Figure 3
figure 3

Deletions and variable regions in B. melitensis chromosome II. Regions in red are from Rajashekara et al., (2004). Blue regions are predicted by CGHScan, outer ring using a higher cutoff (which results in lower stringency), and the inner ring with a lower cutoff (which results in higher stringency).

CGHScan has advantages over existing software, primarily because it was specifically designed to identify clusters of variable probes from datasets consisting of hundreds of thousands of individual probe measurements from high-density arrays. Other tools accomplish similar analyses, but typically assume that the data will consist at most tens of thousands of measurements from a single array, such as data generated from spotted arrays or from high-density arrays with data condensed into genic units. For example, CGH-miner version 1.0, which implements the "cluster along chromosomes" or CLAC method [15], and aCGH-Smooth version [14] require data input as Microsoft Excel files, which cannot accommodate the large file sizes generated by high-density microarray experiments. We encountered errors using data sets containing as low as 16,000 probes using CGH segmentation [16], and after hours it was unable to complete the analysis of a data set consisting of 8,000 probes, less than one tenth that of a typical high-density microarray data set. CGHPRO [18] is a stand-alone java application that provides a comprehensive environment for analyzing CGH data that includes data normalization, analysis and visualization components. The software, however, requires a MySQL database and the statistical program R, making installation difficult for many potential users without the expertise necessary to install the multiple required components. CGH-Explorer [11] is configured to analyze only data from human arrays and we were unable to reconfigure it to use another genome.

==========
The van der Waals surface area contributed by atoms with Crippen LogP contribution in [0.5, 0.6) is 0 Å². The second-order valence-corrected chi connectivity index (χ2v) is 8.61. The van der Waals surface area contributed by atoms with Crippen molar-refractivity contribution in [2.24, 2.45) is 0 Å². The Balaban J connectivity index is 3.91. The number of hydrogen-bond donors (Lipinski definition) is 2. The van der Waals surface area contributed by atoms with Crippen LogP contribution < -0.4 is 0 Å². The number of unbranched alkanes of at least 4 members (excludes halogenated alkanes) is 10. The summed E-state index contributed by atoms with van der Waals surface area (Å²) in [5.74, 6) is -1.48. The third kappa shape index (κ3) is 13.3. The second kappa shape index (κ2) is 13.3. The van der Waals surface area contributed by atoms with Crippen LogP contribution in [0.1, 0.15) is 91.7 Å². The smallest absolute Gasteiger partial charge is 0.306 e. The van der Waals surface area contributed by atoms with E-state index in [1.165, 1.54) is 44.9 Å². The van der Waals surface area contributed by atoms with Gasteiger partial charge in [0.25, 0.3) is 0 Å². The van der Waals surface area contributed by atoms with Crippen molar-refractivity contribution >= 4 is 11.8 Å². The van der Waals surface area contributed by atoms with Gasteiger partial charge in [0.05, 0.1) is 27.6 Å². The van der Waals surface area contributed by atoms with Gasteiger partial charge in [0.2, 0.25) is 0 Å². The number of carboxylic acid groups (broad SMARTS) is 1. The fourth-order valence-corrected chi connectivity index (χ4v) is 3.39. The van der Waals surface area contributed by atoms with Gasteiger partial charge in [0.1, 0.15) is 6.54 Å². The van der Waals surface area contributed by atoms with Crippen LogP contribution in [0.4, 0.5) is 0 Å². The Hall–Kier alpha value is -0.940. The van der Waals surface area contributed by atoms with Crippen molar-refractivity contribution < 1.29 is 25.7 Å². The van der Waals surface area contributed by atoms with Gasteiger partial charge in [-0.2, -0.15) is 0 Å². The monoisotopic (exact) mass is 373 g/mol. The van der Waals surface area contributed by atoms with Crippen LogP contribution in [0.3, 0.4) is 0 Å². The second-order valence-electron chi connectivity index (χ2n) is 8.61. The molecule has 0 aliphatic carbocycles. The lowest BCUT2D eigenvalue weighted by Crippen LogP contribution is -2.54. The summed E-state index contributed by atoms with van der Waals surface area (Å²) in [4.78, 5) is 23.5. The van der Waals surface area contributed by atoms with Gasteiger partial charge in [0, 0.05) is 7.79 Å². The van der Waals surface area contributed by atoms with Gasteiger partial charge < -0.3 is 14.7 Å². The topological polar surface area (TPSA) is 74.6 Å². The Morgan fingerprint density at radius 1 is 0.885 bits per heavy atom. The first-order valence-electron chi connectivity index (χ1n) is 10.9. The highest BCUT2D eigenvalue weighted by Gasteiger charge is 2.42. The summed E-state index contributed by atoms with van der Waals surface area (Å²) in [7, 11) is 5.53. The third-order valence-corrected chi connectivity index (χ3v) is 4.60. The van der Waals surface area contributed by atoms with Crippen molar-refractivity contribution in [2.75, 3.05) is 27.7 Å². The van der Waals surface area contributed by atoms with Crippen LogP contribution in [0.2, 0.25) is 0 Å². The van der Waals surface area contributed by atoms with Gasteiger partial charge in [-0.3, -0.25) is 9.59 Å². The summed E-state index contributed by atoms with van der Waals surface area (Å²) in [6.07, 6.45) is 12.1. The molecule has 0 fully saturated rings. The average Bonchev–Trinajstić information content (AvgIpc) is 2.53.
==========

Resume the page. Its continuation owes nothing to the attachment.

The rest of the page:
In order to assess the performance of existing applications on high-density microarray data sets and compare their results to CGHScan it was often necessary to use only a portion of the data set, otherwise many programs would not be able to accommodate the data or complete the analysis. Applications with the option to define parameters were all run at their default settings. As previously mentioned, using CGH segmentation [16] we were unable to obtain results using a data set of as few as 8,000 probes, which itself was too small a portion of the data to do a meaningful comparison. ChARM version 1.6 [13] was the only program that we tested that was able to analyze our entire data set. Using the default settings in ChARM, the program was able to identify five of the nine known deletions in B. ovis, with one of the regions missed being a large deletion in chromosome 1. It should be noted that the default settings for ChARM do appear to be more conservative than the settings we used to test CGHScan. Our ability to test multiple different settings using ChARM was complicated by excessive runtime, presumably due to the large sizes of our data files. ChARM required hours to analyze a single data set, compared to seconds for CGHScan, and ChARM was frequently unable to complete the analyses. aCGH-Smooth version [14] limits its input to Microsoft Excel files which have a limit of 65,536 rows of data. We found that in practice using data sets of greater than 30,000 probes in aCGH-Smooth caused errors that did not permit completion of the analysis. We ran a data set consisting of 28,508 probes from chromosome 2 that contained all seven of the known deletions on that chromosome. aCGH-Smooth identified four of the seven regions, failing to detect the three smallest regions. We had similar results when using the R package GLAD version 1.4.0. GLAD was also unable to do a complete analysis on our entire data set, but was capable of analyzing the entire chromosome 2 data set of 32,882 probes. GLAD identified the three largest regions, but failed to detect the four smaller regions. CGHScan was able to identify six regions, but also missed the smallest region, a 58 bp deletion that proved to be undetectable by any method.